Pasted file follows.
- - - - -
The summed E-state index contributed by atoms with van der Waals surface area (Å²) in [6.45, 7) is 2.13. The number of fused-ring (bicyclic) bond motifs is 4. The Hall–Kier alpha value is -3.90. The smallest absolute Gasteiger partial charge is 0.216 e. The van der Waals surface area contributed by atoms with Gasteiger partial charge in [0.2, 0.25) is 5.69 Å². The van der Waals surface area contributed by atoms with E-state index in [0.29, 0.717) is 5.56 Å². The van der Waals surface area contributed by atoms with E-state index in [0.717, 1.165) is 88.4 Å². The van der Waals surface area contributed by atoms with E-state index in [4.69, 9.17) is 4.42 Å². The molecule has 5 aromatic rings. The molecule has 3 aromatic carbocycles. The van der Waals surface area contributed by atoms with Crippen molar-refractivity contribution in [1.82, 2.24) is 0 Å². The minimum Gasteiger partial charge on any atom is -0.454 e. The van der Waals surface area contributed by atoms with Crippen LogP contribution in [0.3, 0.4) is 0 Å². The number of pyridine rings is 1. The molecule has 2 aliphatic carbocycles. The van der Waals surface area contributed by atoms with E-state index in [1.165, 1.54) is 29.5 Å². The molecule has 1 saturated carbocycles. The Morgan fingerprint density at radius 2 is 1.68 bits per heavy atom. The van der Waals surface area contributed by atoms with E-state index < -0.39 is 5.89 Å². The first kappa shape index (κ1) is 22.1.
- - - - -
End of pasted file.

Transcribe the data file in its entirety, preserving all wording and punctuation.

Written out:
The summed E-state index contributed by atoms with van der Waals surface area (Å²) in [6.45, 7) is 2.13. The number of fused-ring (bicyclic) bond motifs is 4. The Hall–Kier alpha value is -3.90. The smallest absolute Gasteiger partial charge is 0.216 e. The van der Waals surface area contributed by atoms with Gasteiger partial charge in [0.2, 0.25) is 5.69 Å². The van der Waals surface area contributed by atoms with E-state index in [0.29, 0.717) is 5.56 Å². The van der Waals surface area contributed by atoms with E-state index in [0.717, 1.165) is 88.4 Å². The van der Waals surface area contributed by atoms with E-state index in [4.69, 9.17) is 4.42 Å². The molecule has 5 aromatic rings. The molecule has 3 aromatic carbocycles. The van der Waals surface area contributed by atoms with Crippen molar-refractivity contribution in [1.82, 2.24) is 0 Å². The minimum Gasteiger partial charge on any atom is -0.454 e. The van der Waals surface area contributed by atoms with Crippen LogP contribution in [0.3, 0.4) is 0 Å². The number of pyridine rings is 1. The molecule has 2 aliphatic carbocycles. The van der Waals surface area contributed by atoms with E-state index in [1.165, 1.54) is 29.5 Å². The molecule has 1 saturated carbocycles. The Morgan fingerprint density at radius 2 is 1.68 bits per heavy atom. The van der Waals surface area contributed by atoms with E-state index < -0.39 is 5.89 Å². The first kappa shape index (κ1) is 22.1.